Tax-Saving Tips for Self-Employed Individuals

Tax-Saving Tips for Self-Employed Individuals


If you’re self-employed, you have a lot to consider, especially when it comes to paying your taxes. You want to find ways to lower your tax bill, and the IRS has certain things in place to help you. You still have to do your part, which includes keeping track of all your expenses. Doing so will allow you to deduct them from your taxable income.

There is an increasing amount of people who are working as freelancers, and they are doing it for a variety of reasons. Some have gone into business for themselves because they have been subjected to corporate downsizing, and some of them are looking to supplement an existing income. Whatever the case may be, you need to be diligent in your effort to keep track of your business activity.

Basic Tax Rules


If you make $600 or more from a client, you will receive a 1099-MISC from them, and the IRS will be sent a copy as well. Self-Employment Tax also has to be paid if your net earnings for the year are more than $400. This money goes toward Social Security and Medicare, which is calculated on Schedule SE. A portion of that amount can also be deducted on Form 1040. You will also have file W-2’s and 1099’s for all employees and independent contractors.

Lowering Your Tax Bill


If you’re self-employed, there are some things you can do to lower your tax bill, and the obvious one is to keep track of your business expenses. This is because you can deduct them from your taxable income. You can also deduct any miles you have driven for business purposes. This can include meeting with clients or going to another work location.

You can claim 57.5 cents for every mile you have driven for your business, which includes the cost of parking and tolls. If you do a lot of driving for your business, you can lower your taxable income by keeping an accurate log of every trip you’ve taken.

You should also mix your business trips with any personal vacations because you can deduct some of these expenses from your taxes. If you go on a business trip, and you decide to stay an extra few days for a short vacation, you can deduct any expenses that were incurred during the trip. This includes the cost of airfare.

However, you can’t deduct any expenses that are associated with the personal days, unless you’re staying there longer to get a cheaper fare. And as long as your expenses don’t cost more than what you saved in airfare, you can deduct your hotel expenses and 50% of your dining costs.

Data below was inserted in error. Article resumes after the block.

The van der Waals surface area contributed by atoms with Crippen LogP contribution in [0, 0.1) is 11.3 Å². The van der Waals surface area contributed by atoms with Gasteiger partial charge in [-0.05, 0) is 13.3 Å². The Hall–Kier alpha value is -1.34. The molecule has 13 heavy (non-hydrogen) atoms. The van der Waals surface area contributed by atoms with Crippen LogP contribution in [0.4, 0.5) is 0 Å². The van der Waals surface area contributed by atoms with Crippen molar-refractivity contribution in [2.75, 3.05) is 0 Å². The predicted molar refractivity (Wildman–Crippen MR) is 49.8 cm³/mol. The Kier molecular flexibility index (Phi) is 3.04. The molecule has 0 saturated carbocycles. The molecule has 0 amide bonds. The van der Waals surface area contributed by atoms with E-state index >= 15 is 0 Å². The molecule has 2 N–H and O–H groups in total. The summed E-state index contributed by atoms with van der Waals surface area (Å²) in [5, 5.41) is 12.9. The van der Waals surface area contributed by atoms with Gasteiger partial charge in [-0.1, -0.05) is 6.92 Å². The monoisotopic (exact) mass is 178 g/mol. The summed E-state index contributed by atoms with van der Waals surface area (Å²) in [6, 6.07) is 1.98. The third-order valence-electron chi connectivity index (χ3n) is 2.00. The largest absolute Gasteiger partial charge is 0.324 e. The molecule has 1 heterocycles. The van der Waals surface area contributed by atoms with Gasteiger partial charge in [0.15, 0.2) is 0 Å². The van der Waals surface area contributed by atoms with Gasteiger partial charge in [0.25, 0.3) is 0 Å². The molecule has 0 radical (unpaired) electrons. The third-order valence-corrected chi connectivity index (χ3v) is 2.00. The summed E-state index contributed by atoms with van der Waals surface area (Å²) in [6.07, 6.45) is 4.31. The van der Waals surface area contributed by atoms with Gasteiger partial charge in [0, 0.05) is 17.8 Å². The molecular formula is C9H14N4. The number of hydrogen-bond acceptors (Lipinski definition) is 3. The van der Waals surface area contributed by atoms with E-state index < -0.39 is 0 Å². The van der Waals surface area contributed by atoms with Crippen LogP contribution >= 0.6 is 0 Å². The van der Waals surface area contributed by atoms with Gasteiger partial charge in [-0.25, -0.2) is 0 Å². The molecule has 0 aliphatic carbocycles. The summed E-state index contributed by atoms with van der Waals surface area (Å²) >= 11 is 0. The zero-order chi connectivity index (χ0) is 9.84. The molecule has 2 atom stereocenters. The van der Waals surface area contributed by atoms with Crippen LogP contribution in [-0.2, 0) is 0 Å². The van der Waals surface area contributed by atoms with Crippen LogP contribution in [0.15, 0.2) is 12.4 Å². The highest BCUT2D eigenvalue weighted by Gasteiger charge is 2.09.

Retirement accounts are also a good way to lower your tax bill, because any contributions are on a “tax-deferred” basis. You are able to put up to 20% of your net profit in a Simplified Employee Pension Plan (SEP) or a Keogh Plan, and no tax is paid on that money until it’s withdrawn.

Finding a Tax Professional


Being self-employed has its rewards, but you have to do your part if you want to lower your tax bill. Still, it pays to find a professional to help you put it all together at the end of the year, but there are many types of tax professionals. So, it’s important to find the right one.

It’s important to know what your specific problems are, which is why you need to find the right person for the job. Tax accountants can help you file your tax return, but they won’t be able to help you if a legal issue should arise. A qualified tax attorney would be better suited for this role, and they will be able to represent you in court.

Tax Law Tampa has a team of expert tax attorneys who can help you prepare your tax return, and we will make sure you’re complying with current tax regulations. We can also help you if a legal issue should come up later on. Our attorneys will be able to sit down with you, and they can come up with a solution that will put your tax problems behind you.

If you want to find out how we can help you, get in touch with us today!




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